Abbreviations: PSD, Postsynaptic density protein; NAP, neutrophil-activating protein.

Abbreviations: PSD, Postsynaptic density protein; NAP, neutrophil-activating protein.

only one NOS isoform. For example, syntrophin interacts only with NOS1 and not NOS2 or NOS3; 110-kDa NOS-associated protein (NAP-110) interacts only with NOS2; and 90-kDa heat shock protein (Hsp90) interacts only with NOS3.10'19'20 The interactions of polypeptides with NOS have been shown to have a variety of functions. Some interactions serve to localize NOS: syntrophin localizes NOS1 to neuronal synapses, and caveolin-1 localizes eNOS to caveolae of endothelial cells.6'7'12'21 Some interactions regulate NOS activity: the protein inhibitor of NOS 1 (PIN) inactivates NOS1, NAP inactivates NOS2, and caveolin not only localizes eNOS but also inactivates it.7'8'10-16'22"24

Although a variety of polypeptides inhibit NOS, they have been identified by similar techniques. This chapter describes a set of methods used to identify a novel

14 R. Golser, A. C. Gorren, A. Leber, P. Andrew, H. J. Habisch, E. R. Werner, K. Schmidt, R. C. Venema, and B. Mayer, J. Biol. Chem. 275, 5291 (2000).

15 H. Ju, V. J. Venema, M. B. Marrero, and R. C. Venema, J. Biol. Chem. 273, 24025 (1998).

16 S. R. Jaffrey and S. H. Snyder, Science 274, 774 (1996).

17 S. Cao, J. Yao, T. J. McCabe, Q. Yao, Z. S. Katusic, W. C. Sessa, and V. Shah, J. Biol. Chem. 276, 14249 (2001).

18 S. R. Jaffrey, A. M. Snowman, M. J. Eliasson, N. A. Cohen, and S. H. Snyder, Neuron 20, 115 (1998).

19 D. S. Bredt, Proc. Soc. Exp. Biol. Med. 211,41 (1996).

20 G. Garcia-Cardena, R. Fan, V. Shah, R. Sorrentino, G. Cirino, A. Papapetropoulos, and W. C. Sessa, Nature (London) 392, 821 (1998).

21 H. Ju, R. Zou, V. J. Venema, and R. C. Venema, J. Biol. Chem. 272, 18522 (1997).

22 O. Feron, J. B. Michel, K. Sase, and T. Michel, Biochemistry 37, 193 (1998).

23 J. P. Gratton, J. Fontana, D. S. O'Connor, G. Garcia-Cardena, T. J. McCabe, and W. C. Sessa, J. Biol. Chem. 275, 22268 (2000).

24 G. Garcia-Cardena, P. Martasek, B. S. Masters, P. M. Skidd, J. Couet, S. Li, M. P. Lisanti, and W. C. Sessa, J. Biol. Chem. 272, 25437 (1997).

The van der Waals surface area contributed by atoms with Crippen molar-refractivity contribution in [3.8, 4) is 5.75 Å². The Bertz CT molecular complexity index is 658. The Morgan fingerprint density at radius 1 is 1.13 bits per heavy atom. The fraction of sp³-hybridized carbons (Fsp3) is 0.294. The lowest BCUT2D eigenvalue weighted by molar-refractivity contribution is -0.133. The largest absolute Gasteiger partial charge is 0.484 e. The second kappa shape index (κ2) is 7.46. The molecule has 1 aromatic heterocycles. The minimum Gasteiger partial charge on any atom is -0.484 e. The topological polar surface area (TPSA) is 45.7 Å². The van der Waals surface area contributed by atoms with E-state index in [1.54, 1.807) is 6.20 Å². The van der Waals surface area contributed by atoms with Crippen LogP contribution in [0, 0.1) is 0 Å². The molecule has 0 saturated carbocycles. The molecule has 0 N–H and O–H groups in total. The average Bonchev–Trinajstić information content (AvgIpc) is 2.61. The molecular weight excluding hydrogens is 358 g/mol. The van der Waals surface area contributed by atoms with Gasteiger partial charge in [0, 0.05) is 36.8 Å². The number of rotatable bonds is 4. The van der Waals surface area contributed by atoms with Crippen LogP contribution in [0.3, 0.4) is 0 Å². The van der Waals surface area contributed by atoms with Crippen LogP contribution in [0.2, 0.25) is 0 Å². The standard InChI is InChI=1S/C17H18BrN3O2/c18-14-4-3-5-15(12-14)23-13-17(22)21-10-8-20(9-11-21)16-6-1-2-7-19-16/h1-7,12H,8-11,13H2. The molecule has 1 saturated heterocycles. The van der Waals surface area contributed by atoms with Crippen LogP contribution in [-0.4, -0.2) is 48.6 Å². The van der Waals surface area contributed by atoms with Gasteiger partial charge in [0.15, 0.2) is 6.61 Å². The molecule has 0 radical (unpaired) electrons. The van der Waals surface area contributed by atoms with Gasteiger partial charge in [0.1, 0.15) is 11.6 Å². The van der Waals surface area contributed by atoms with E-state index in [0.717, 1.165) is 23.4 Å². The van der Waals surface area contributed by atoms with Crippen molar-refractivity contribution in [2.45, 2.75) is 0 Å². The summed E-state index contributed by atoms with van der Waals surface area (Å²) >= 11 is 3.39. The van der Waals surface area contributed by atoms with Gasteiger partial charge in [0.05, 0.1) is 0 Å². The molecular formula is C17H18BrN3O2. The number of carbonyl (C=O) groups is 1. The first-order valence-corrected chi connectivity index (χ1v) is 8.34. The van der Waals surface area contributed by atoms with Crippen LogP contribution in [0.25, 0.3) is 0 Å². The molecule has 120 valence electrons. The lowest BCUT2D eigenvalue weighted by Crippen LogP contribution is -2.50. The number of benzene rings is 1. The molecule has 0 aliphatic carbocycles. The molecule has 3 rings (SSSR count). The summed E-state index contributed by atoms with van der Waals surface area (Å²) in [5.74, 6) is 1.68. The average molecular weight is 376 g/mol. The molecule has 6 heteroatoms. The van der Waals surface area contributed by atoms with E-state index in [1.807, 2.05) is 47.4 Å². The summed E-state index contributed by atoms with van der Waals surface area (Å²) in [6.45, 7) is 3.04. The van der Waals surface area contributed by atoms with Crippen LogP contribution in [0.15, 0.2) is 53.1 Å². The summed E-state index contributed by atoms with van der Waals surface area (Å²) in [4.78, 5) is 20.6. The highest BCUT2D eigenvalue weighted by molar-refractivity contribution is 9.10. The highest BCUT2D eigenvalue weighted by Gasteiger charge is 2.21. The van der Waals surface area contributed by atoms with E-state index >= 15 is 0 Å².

polypeptide that interacts with NOS2, and inhibits its activity by regulating NOS2 homodimerization. However, these methods have been used by others to identify proteins that interact with the other isoforms of NOS as well.

Strategies for Experimental Design

Techniques to identify protein-protein interactions involve methods that are either relatively specific or relatively sensitive. Coimmunoprecipitation of interacting proteins from mammalian cells is more specific, but may fail to identify proteins that interact with the target at low affinity (false negatives). The yeast two-hybrid system is more sensitive, but may include proteins that do not actually interact with the target (false positives). We have employed the yeast two-hybrid system to screen several cDNA libraries for polypeptides that interact with NOS2. To eliminate false positives obtained by screening in yeast, we then rescreened potentially positive clones expressed in mammalian cells by coimmunoprecipitation.

Yeast Two-Hybrid Library Screening for Nitric Oxide Synthase-Associated Proteins

The yeast two-hybrid system is a method of genetic screening that relies on the interaction of two fusion polypeptides to form a GAL4 transcription factor from its separate modules.25 Yeast are first transformed with a bait plasmid encoding a polypeptide consisting of NOS2 fused to the GAL4 DNA-binding domain (GAL4-BD). These yeast are then transformed a second time with a plasmid library consisting of random cDNA fragments fused to the coding sequence of the GAL4 activation domain (GAL4-AD). If the fusion polypeptide consisting of GAL4-AD-cDNA interacts with GAL4-BD-NOS2, the GAL4-AD polypeptide is physically linked to the GAL4-BD polypeptide, and can activate a reporter gene. Yeast expressing reporter genes are expanded, and the cDNA obtained from the cDNA library plasmid is isolated.

We employ the yeast two-hybrid system to identify novel polypeptides that interact with NOS2.5,10 We first construct a cDNA library from mouse bone marrow-derived primary macrophages. Mouse bone marrow-derived primary macrophages are isolated from female C57BL/6 mice (F2 wild type; Jackson Laboratories, Bar Harbor, ME) and cultured in Dulbecco's modified Eagle's medium (DMEM) supplemented with 10% (v/v) low-lipopolysaccharide (LPS) fetal bovine serum (FBS), 15% (v/v) filter-sterilized L-cell conditioned medium, and 1% (w/v) penicillin-streptomycin/1% (w/v) glutamine at 37° under 8% CO2. Cells are then stimulated with interferon y (IFN-y; 20 units/ml) and LPS (1 /xg/ml) for 16 hr. RNA is prepared from stimulated macrophages. (Note: We have found that the most critical step in library construction is the careful preparation of RNA.)

25 S. Fields and O. Song, Nature (London) 340, 245 (1989).